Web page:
The new laws, brought in on March 26 2006 when around a quarter of Scottish adults smoked, was brought in to protect people from second-hand smoke in enclosed places.
It came at a time when an estimated 865 people who had never smoked in their life died each year in Scotland from diseases linked to the habits of others.
As the law arrived, many feared that a night in the pub would never be the same again with the natural marriage of drink and a cigarette annulled.
Norry Wilson, 55, a writer and researcher of Glasgow, who has smoked regularly since the age of 12, remembered the run up to the ban.
He said: “The smokers amongst us thought it would never work, that it was ridiculous. And then there were the smoking anarchists who thought they would just keep smoking as ‘they couldn’t arrest us all’.
"I remember in the weeks that followed the ban, you’d be in the pub and you would go to light up, because it was just such an automatic thing to do.
"And one of the first things you noticed after the ban came in was how stinking pubs and clubs actually were. You could smell the toilets, the sticky carpets, people’s body odour. The smell of the stale smoke just covered so much.”
In the year following the ban, the number of those going into hospital with conditions heightened by smoking dropped. There was a 17 per cent reduction in heart attacks and an 18 per cent fall in childhood asthma cases.
Saliva tests of the population today show that 80% of non-smoking adults in Scotland now show no sign of breathing second-hand smoke compared to about 16% before the smoke-free laws.
Scotland followed Ireland on a smoking ban and brought in the legislation around a year before England.
Pubs were at the forefront of the campaign to keep people’s choice to smoke. A pub in Glasgow, the Maltman on Renfield Street, had long trialled a smokers bar alongside two smoke-free spaces.
Paul Waterson, of the Scottish Licensed Trade Association, said: "We were told that, after the ban, there would be an influx of new customers. We said at the time that was nonsense, and it was true.
"At that time, 80 per cent of people who frequented a pub three to five times a week smoked. There was a massive impact on trade.”
Ruth Mackenzie, co-owner of the The Pipe Shop on Leith Walk with her husband Steven, took over the family business from her father Alan Myerthall in 2017.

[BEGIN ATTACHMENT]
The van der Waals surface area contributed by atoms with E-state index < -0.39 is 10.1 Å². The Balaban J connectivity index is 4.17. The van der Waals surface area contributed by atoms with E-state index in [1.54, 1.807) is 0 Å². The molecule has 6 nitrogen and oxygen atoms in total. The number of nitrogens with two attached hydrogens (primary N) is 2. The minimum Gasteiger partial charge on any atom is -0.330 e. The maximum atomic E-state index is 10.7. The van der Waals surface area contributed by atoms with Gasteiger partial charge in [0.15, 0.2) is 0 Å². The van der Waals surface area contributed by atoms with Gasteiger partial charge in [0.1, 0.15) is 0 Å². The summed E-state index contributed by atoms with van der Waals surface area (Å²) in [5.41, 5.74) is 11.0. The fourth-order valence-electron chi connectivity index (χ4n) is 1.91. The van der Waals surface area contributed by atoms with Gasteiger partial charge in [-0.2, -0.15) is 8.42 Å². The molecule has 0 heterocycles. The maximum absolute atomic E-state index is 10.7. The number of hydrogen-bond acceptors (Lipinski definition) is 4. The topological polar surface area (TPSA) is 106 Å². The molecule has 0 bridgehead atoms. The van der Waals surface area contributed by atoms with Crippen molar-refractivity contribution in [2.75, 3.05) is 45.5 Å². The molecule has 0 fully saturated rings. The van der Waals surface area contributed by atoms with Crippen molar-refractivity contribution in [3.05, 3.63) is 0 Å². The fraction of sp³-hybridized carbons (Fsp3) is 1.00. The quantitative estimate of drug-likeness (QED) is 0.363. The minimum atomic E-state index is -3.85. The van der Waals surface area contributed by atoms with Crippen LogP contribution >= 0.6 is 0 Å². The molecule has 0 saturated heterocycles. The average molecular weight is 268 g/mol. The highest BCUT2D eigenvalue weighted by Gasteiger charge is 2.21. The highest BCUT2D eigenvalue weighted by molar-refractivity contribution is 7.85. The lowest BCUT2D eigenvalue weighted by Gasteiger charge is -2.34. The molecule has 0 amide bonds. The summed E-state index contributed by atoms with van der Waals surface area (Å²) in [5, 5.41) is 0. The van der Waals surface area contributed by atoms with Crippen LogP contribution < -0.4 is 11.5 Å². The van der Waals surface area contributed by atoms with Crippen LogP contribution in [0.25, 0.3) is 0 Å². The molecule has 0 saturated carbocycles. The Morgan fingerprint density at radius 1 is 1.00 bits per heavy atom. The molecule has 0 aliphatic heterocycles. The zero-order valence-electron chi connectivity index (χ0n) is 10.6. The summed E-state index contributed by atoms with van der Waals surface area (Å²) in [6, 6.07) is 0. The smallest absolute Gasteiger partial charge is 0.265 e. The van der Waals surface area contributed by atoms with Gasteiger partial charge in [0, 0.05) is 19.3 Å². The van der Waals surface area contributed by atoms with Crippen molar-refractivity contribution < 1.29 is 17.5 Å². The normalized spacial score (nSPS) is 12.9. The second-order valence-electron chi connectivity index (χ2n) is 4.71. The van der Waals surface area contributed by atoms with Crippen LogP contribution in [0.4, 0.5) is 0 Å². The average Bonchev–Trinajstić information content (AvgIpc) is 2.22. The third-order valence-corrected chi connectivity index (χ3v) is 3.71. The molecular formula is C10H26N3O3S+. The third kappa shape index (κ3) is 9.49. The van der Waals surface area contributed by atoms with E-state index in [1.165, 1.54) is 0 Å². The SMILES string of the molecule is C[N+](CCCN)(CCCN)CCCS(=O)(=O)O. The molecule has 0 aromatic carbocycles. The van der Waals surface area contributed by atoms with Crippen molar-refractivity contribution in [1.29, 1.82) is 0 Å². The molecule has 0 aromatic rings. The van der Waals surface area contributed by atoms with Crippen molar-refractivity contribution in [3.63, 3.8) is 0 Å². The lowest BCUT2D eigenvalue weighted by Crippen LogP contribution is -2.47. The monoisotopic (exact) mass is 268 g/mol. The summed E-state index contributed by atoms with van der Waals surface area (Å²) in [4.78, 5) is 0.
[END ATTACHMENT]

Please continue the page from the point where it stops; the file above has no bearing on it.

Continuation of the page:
She recalls her father being “frantic” with worry as the ban loomed with Mr Myerthall part of a lobby to the Scottish Government to secure concessions for the specialist tobacconist, where customers could light up a cigar or try a new tobacco while in the shop.
In England, tobacconists secured the right to allow smoking on their premises during opening hours.
Ms Mackenzie said: “ Cigar customers would come in, spark up and talk about the experience with other customers. It was really, really sad to lose that.”
Another blow for the business came in 2014, when the shop had to cover up it traditional window display with the inside of the premises now obscured from view for passers-by.
“If you are a smoker, society can make you feel like you are a bad person. People of age should have the choice,” the tobacconist added.
Despite the restrictions, Ms Mackenzie said business has grown in the past few years as people seek out speciality products. A website and a home delivery service during lockdown help drive custom.
She added: “We don't have a target audience, it is a bit of everybody and that makes the customer service side so exciting. In around 2004 and 2005 you had this more gentrified fashion coming in and people came in wanting to buy a pipe.
"Now our staff are much younger too and they have really good knowledge of the products.
“And you would be surprised at how any women smoke cigars."
One of the main impacts of the smoking ban has been the drop in young people taking up the habit as it becomes pushed to the fringes of socially-acceptable behaviour.
In 2016, it was reported that 9 per cent of 15-year-olds smoke – down from a peak of 29 per cent in 1996 – the lowest figure since research began.
Dr Sean Semple, of the University of Stirling’s Institute for Social Marketing and Health, said: “A generation of children has grown up having not experienced high levels of second-hand smoke pollution in public spaces, such as public transport and hospitality venues, while the country’s workforce can now enjoy smoke-free working environments – protecting health and ultimately saving lives.
"Significantly, the success of the legislation is reflected in the most recent data from the Scottish Health Survey which shows that more than four in every five non-smokers have no detectable cotinine – a marker of breathing in nicotine – in their saliva. Back in 2003, that figure was closer to just one in five.”
Today, around 19 per cent of Scots smoke with the figure rising to around 42 per cent in the most deprived areas.
Sheila Duffy, Chief Executive of health charity ASH Scotland, added: “While the success of smoke-free public places reminds us of how far we have come, it is important not to lose sight of how far Scotland still has to go to achieve its ambition of creating a tobacco-free generation by 2034.”